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The Supreme Court
How they voted on
Citizens United v. FEC

  VOTING AGAINST   Corporation "Personhood"

  Justice Ruth Bader Ginsburg
  Justice Stephen Breyer
  Justice Sonia Sotomayor
  Justice John Stevens (retired)

  Corporation "Personhood"

  Chief Justice John Roberts
  Justice Samuel Alito
  Justice Anthony Kennedy
  Justice Antonin Scalia
  Justice Clarence Thomas



“Although they make enormous contributions to our society, corporations are not actually members of it. They cannot vote or run for office. Because they may be managed and controlled by nonresidents, their interests may conflict in fundamental respects with the interests of eligible voters…

The Court’s ruling threatens to undermine the integrity of elected institutions across the Nation” .

Justice John P. Stevens (nominated to Supreme Court by Pres. Gerald Ford)
dissenting in Citizens United v. Federal Elections Commission


Citizens United vs. Federal Election Commission, the Supreme Court ruling that corrupted all U.S. elections

Image of the Capitol Building in Washington, DC

This 5-4 decision opened the door for unlimited corporate spending in elections by declaring unconstitutional all laws which limited corporate campaign spending in elections, including the federal McCain-Feingold Bipartisan Campaign Reform Act of 2008 and many state and local laws which had sought to limit the influence of corporations in their elections.

Many people across the political spectrum were horrified by that decision, realizing as Justice Stevens pointed out in his dissent,” The Court’s ruling threatens to undermine the integrity of elected institutions across the Nation.”

Corporate interests already dominate legislative processes through enormous expenditures on lobbying. Executive branch decisions are also heavily influenced by the revolving door of jobs in federal regulatory agencies filled by people from the industries whose activities the agencies regulate in the interests of public health and safety. Even with the campaign laws in effect prior to the Citizens United decision corporate wealth exercised inordinate influence on political campaigns.

The Court’s Citizens United decision guarantees the loss of the last shred of democracy we had left in this country – free and fair elections.

The Court’s slim majority based their decision upon legal precedent that had judged corporations to be “persons,” entitled to the protection of the human rights written into the Constitution, such as freedom of speech, and upon the assertion that freedom of speech equals freedom of money spending.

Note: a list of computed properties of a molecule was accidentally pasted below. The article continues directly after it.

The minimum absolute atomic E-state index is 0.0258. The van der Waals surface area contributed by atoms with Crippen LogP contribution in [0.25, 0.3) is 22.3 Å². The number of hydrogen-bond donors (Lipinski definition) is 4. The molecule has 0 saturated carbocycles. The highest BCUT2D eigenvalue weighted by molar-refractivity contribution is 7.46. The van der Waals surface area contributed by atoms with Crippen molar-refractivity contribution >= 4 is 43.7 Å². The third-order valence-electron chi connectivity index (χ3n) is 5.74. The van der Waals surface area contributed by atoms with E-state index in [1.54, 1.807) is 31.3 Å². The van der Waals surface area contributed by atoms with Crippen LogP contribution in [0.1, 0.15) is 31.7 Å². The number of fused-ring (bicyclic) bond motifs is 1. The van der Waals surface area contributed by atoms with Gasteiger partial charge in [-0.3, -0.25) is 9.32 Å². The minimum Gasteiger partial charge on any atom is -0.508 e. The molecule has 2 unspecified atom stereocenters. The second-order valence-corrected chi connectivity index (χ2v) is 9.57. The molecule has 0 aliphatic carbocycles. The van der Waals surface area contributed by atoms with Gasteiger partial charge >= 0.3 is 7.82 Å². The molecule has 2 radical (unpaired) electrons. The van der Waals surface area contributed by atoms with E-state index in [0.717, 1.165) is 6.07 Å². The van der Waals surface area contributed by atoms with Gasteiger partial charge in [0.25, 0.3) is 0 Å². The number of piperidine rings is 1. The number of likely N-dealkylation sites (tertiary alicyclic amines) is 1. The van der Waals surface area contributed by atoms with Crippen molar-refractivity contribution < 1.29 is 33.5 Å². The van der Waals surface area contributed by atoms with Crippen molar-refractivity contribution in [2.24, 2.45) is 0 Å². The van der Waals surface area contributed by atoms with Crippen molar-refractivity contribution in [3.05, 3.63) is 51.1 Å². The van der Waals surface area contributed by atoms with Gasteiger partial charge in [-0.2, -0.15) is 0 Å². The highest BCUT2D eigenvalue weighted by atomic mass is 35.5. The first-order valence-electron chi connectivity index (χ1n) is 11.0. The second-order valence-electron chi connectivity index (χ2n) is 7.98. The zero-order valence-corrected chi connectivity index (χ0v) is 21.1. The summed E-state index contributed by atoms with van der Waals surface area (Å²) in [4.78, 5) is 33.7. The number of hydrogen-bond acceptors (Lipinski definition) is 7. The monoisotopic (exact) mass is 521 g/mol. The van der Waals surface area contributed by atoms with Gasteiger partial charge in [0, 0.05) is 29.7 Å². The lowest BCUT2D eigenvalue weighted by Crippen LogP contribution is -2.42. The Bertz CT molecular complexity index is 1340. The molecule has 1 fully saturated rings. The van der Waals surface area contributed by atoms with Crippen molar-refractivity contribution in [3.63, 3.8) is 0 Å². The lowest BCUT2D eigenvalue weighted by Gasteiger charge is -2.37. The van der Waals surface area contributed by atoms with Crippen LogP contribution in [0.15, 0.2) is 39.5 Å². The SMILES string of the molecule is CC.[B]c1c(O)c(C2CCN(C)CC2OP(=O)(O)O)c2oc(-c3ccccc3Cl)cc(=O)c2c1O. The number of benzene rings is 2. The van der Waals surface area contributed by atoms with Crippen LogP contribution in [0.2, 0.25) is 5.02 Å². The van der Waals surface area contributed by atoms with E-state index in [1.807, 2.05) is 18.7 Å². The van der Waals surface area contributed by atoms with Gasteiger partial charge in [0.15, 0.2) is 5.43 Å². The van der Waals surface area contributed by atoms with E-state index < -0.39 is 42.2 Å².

The conclusion that corporations are persons is not only absurd on the face of it, but deeply flawed legally. Such an interpretation of the Constitution has never been approved by elected representatives of the people and has never been subjected to full scrutiny by the courts. The efforts that were made by the railroads more than 100 years ago, to get the courts to give them the protection of personhood, can be only described as corruption.

!  Corporate personhood allows corporations to hide illegal activity from legitimate regulatory efforts of OSHA and EPA by hiding behind the protections of the 4th amendment against “unreasonable search and seizure.”

!  In cases in which corporations are accused of illegal activity, it lets them conceal their records from court inspection by claiming 5th amendment rights against self-incrimination.

!  Corporate personhood means equal treatment under the 14th Amendment, and prevents communities from using differential taxation or zoning laws to shape their own development by encouraging desired commercial activities and discouraging others.

!  Corporate personhood permits corporations to lie in their advertising (just as individuals can lie except when under oath).

Image of a corporate building


There will be no way to counter deceit by corporation’s intent on selling their wares, regardless of concerns of public health, safety and well-being, until corporate personhood is eliminated.

And there will be no elections in which the merits of social values can be debated without being drowned out by interests promoting only the bottom line of corporate profits.

The high Court could change its mind, but Democracy Over Corporations and its allies across the country are unwilling to depend on that. We are working toward the 28th amendment to the U.S. Constitution that will specify that the human rights in the Constitution apply to people, and only to people, forcing the Court to correct its pernicious error.


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